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Evergreen Collectors v. Holt

January 9, 1991


Alexander, J. Worswick, C.j., and Morgan, J., concur.

Author: Alexander

Larry and Teresa Holt appeal an order of the Pierce County Superior Court vacating a judgment of the Pierce County District Court that the Holts had earlier obtained against Evergreen Collectors. They contend that the Superior Court erred in concluding that Evergreen did not violate the Consumer Protection Act when it persisted in its attempt to recover attorney's fees from the Holts despite the fact that the underlying lawsuit between the Holts and Evergreen had been settled. We reverse.

The material facts of this case are not in dispute. In early 1986, the Holts sought to obtain an automobile insurance policy from their insurance agents, Rhymes and Carlson (Rhymes). Rhymes eventually obtained a policy for the Holts from Superior Underwriters but did not immediately inform the Holts that they had coverage under the policy.

It was only when the Holts were billed $297 that they became aware of the claimed coverage.

The Holts refused to pay the entire premium and submitted a complaint to the State Insurance Commissioner. They contended that they were not covered by the insurance policy with Superior until such time as they learned of the coverage and, consequently, were not obligated to pay the entire amount Superior was requesting. In a letter to the Holts, the Commissioner indicated that the policy with Superior was in effect. The Commissioner agreed, however, with the Holts' assertion that the term of the coverage was less than that claimed by Superior. The Holts apparently did not receive the Commissioner's decision immediately and only learned of it in August 1986 when Rhymes indicated that the Holts owed the entire premium of $297.

The Holts did not pay the premium and Rhymes, therefore, assigned the claim to Evergreen Collectors for collection. Evergreen notified the Holts that they owed $297 plus $2.97 in interest. Teresa Holt responded to Evergreen's notice in writing and indicated that the Holts disputed the obligation. Evergreen then brought suit against the Holts in Pierce County District Court to collect $299.97. Before trial the Holts and Evergreen's attorney reached an agreement that if the Holts would pay Evergreen $229, Evergreen would dismiss the lawsuit. The Holts paid Evergreen that amount and requested that Evergreen send a copy of the dismissal order to them before they were required to answer the complaint in order to avoid having a default judgment entered against them.

Having failed to receive a copy of the dismissal order on the day before their answer was due, the Holts filed their answer with the Pierce County District Court. One year eight months after the answer was filed, Evergreen sought a trial date. Larry Holt then telephoned Evergreen's manager and was informed that Evergreen's purpose in setting the case for trial was to recoup its costs. The manager said that he could not and would not tell the Holts the exact amount of these claimed costs. He did tell Larry Holt, however,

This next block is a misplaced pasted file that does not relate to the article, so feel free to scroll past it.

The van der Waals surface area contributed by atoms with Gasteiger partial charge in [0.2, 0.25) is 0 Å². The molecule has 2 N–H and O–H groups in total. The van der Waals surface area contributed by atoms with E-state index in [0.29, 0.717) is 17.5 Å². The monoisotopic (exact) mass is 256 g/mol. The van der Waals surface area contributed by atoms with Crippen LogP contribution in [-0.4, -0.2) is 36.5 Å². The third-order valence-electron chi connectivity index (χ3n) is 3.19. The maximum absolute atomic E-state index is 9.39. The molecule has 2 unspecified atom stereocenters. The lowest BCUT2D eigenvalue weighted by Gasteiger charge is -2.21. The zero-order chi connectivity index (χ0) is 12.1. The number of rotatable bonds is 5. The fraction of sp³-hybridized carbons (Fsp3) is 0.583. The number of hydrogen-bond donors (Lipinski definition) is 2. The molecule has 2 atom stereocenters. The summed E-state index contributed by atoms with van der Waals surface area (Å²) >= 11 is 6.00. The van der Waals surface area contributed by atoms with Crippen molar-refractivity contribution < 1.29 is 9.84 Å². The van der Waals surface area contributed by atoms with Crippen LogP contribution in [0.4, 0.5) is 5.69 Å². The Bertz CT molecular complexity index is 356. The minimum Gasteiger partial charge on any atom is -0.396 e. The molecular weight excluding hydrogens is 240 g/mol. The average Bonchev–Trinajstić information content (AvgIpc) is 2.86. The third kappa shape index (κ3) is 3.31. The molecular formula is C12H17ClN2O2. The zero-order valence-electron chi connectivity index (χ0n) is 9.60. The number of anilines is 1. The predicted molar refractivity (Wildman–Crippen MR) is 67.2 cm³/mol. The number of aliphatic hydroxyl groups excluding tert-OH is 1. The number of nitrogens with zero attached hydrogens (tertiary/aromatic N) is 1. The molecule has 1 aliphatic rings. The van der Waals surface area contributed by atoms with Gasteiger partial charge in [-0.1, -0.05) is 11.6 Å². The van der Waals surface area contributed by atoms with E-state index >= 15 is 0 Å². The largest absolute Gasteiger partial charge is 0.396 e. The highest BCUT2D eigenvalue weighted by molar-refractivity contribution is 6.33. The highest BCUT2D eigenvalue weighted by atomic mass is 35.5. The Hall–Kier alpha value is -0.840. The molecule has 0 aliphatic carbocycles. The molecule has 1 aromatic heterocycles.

that if the Holts pursued this case to trial rather than paying the additional costs, Evergreen would recover an additional amount of $200 for their attorney's fees.

The case proceeded to trial before a Pierce County District Court commissioner. The commissioner concluded that the parties had reached an accord and satisfaction when the Holts agreed to pay the $229 in return for Evergreen's agreement to dismiss the lawsuit. From this finding, the commissioner concluded that there was no basis for Evergreen's threat to recover attorney's fees and that in doing so, Evergreen violated the Consumer Protection Act. A judgment in favor of the Holts for their damages was entered against Evergreen in the amount of $1,000, together with an attorney's fee of $1,774.

Evergreen appealed the District Court judgment to the Pierce County Superior Court. It claimed there that the District Court erred in (1) awarding damages as no damages were, in fact, proved; (2) finding a violation of the Consumer Protection Act; and (3) awarding attorney's fees. The Superior Court vacated the District Court judgment, concluding that the activities of Evergreen did not constitute a violation of the Consumer Protection Act because they all occurred after the lawsuit was filed and, therefore, the matter was a private dispute under the control of the courts.

[1] The Consumer Protection Act declares "[u]nfair methods of competition and unfair or deceptive acts or practices in the conduct of any trade or commerce . . ." to be unlawful. RCW 19.86.020. A claim under the act may be asserted on either of two bases: "[1] a per se violation of a statute or [2] on unfair or deceptive practices unregulated by statute but involving the public interest." Blake v. Federal Way Cycle Ctr., 40 Wash. App. 302, 308, 698 P.2d 578, review denied, 104 Wash. 2d 1005 (1985). A ...

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